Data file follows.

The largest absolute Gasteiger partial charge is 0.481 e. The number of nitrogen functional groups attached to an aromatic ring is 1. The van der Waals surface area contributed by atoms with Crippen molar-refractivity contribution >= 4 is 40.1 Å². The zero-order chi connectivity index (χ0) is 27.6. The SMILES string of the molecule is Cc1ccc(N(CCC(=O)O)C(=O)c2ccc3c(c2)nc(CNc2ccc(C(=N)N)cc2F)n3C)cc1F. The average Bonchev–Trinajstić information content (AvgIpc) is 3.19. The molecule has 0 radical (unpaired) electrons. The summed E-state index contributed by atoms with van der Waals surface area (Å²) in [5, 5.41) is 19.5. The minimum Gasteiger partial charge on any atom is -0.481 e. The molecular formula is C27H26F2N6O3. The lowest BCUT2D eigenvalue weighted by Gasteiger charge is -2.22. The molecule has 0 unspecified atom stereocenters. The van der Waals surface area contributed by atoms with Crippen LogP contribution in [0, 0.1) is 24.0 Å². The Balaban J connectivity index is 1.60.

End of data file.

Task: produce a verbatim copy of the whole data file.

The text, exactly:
The largest absolute Gasteiger partial charge is 0.481 e. The number of nitrogen functional groups attached to an aromatic ring is 1. The van der Waals surface area contributed by atoms with Crippen molar-refractivity contribution >= 4 is 40.1 Å². The zero-order chi connectivity index (χ0) is 27.6. The SMILES string of the molecule is Cc1ccc(N(CCC(=O)O)C(=O)c2ccc3c(c2)nc(CNc2ccc(C(=N)N)cc2F)n3C)cc1F. The average Bonchev–Trinajstić information content (AvgIpc) is 3.19. The molecule has 0 radical (unpaired) electrons. The summed E-state index contributed by atoms with van der Waals surface area (Å²) in [5, 5.41) is 19.5. The minimum Gasteiger partial charge on any atom is -0.481 e. The molecular formula is C27H26F2N6O3. The lowest BCUT2D eigenvalue weighted by Gasteiger charge is -2.22. The molecule has 0 unspecified atom stereocenters. The van der Waals surface area contributed by atoms with Crippen LogP contribution in [0, 0.1) is 24.0 Å². The Balaban J connectivity index is 1.60.